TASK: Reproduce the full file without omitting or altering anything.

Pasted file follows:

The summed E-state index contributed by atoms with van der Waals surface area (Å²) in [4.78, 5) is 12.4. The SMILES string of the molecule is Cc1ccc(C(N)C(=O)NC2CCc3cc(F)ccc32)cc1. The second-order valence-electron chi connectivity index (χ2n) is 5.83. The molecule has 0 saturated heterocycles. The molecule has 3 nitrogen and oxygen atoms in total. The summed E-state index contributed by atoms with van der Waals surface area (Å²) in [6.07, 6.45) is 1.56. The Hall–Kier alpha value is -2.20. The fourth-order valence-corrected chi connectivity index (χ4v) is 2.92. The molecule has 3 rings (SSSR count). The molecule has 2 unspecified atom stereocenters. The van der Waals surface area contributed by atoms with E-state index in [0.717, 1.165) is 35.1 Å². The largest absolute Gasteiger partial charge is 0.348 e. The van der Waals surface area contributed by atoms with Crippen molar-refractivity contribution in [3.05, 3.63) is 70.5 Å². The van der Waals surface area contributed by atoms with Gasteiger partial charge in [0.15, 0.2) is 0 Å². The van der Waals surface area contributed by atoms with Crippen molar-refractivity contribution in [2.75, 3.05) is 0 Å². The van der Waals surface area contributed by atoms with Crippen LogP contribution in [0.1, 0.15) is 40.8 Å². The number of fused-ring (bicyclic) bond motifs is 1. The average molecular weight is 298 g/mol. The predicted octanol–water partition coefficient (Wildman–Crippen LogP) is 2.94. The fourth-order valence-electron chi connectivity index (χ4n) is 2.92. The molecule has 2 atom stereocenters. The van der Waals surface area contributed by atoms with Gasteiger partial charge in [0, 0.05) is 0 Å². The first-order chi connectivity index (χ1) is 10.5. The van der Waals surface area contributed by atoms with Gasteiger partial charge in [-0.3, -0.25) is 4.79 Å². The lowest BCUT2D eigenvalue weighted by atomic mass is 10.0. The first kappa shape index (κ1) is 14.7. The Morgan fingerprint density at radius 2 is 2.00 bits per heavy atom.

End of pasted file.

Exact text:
The summed E-state index contributed by atoms with van der Waals surface area (Å²) in [4.78, 5) is 12.4. The SMILES string of the molecule is Cc1ccc(C(N)C(=O)NC2CCc3cc(F)ccc32)cc1. The second-order valence-electron chi connectivity index (χ2n) is 5.83. The molecule has 0 saturated heterocycles. The molecule has 3 nitrogen and oxygen atoms in total. The summed E-state index contributed by atoms with van der Waals surface area (Å²) in [6.07, 6.45) is 1.56. The Hall–Kier alpha value is -2.20. The fourth-order valence-corrected chi connectivity index (χ4v) is 2.92. The molecule has 3 rings (SSSR count). The molecule has 2 unspecified atom stereocenters. The van der Waals surface area contributed by atoms with E-state index in [0.717, 1.165) is 35.1 Å². The largest absolute Gasteiger partial charge is 0.348 e. The van der Waals surface area contributed by atoms with Crippen molar-refractivity contribution in [3.05, 3.63) is 70.5 Å². The van der Waals surface area contributed by atoms with Gasteiger partial charge in [0.15, 0.2) is 0 Å². The van der Waals surface area contributed by atoms with Crippen molar-refractivity contribution in [2.75, 3.05) is 0 Å². The van der Waals surface area contributed by atoms with Crippen LogP contribution in [0.1, 0.15) is 40.8 Å². The number of fused-ring (bicyclic) bond motifs is 1. The average molecular weight is 298 g/mol. The predicted octanol–water partition coefficient (Wildman–Crippen LogP) is 2.94. The fourth-order valence-electron chi connectivity index (χ4n) is 2.92. The molecule has 2 atom stereocenters. The van der Waals surface area contributed by atoms with Gasteiger partial charge in [0, 0.05) is 0 Å². The first-order chi connectivity index (χ1) is 10.5. The van der Waals surface area contributed by atoms with Gasteiger partial charge in [-0.3, -0.25) is 4.79 Å². The lowest BCUT2D eigenvalue weighted by atomic mass is 10.0. The first kappa shape index (κ1) is 14.7. The Morgan fingerprint density at radius 2 is 2.00 bits per heavy atom.